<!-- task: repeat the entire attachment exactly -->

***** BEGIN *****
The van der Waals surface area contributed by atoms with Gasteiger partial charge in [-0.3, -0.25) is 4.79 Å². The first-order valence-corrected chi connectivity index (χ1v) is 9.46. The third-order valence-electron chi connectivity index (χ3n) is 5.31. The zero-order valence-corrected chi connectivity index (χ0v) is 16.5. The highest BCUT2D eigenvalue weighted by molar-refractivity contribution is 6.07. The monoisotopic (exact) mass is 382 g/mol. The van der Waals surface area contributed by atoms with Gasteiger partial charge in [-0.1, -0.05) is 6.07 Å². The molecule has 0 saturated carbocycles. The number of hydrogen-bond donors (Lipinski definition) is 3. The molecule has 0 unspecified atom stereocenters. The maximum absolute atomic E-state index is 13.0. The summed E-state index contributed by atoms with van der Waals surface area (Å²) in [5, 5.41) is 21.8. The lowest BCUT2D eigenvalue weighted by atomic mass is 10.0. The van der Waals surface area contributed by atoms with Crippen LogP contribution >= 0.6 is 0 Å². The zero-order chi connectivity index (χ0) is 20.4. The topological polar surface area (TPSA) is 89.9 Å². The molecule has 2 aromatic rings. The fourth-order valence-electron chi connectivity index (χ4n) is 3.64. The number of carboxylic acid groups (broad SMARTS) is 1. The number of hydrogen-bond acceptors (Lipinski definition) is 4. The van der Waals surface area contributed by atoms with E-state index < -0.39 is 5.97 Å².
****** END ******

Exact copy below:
The van der Waals surface area contributed by atoms with Gasteiger partial charge in [-0.3, -0.25) is 4.79 Å². The first-order valence-corrected chi connectivity index (χ1v) is 9.46. The third-order valence-electron chi connectivity index (χ3n) is 5.31. The zero-order valence-corrected chi connectivity index (χ0v) is 16.5. The highest BCUT2D eigenvalue weighted by molar-refractivity contribution is 6.07. The monoisotopic (exact) mass is 382 g/mol. The van der Waals surface area contributed by atoms with Gasteiger partial charge in [-0.1, -0.05) is 6.07 Å². The molecule has 0 saturated carbocycles. The number of hydrogen-bond donors (Lipinski definition) is 3. The molecule has 0 unspecified atom stereocenters. The maximum absolute atomic E-state index is 13.0. The summed E-state index contributed by atoms with van der Waals surface area (Å²) in [5, 5.41) is 21.8. The lowest BCUT2D eigenvalue weighted by atomic mass is 10.0. The van der Waals surface area contributed by atoms with Crippen LogP contribution >= 0.6 is 0 Å². The zero-order chi connectivity index (χ0) is 20.4. The topological polar surface area (TPSA) is 89.9 Å². The molecule has 2 aromatic rings. The fourth-order valence-electron chi connectivity index (χ4n) is 3.64. The number of carboxylic acid groups (broad SMARTS) is 1. The number of hydrogen-bond acceptors (Lipinski definition) is 4. The van der Waals surface area contributed by atoms with E-state index < -0.39 is 5.97 Å².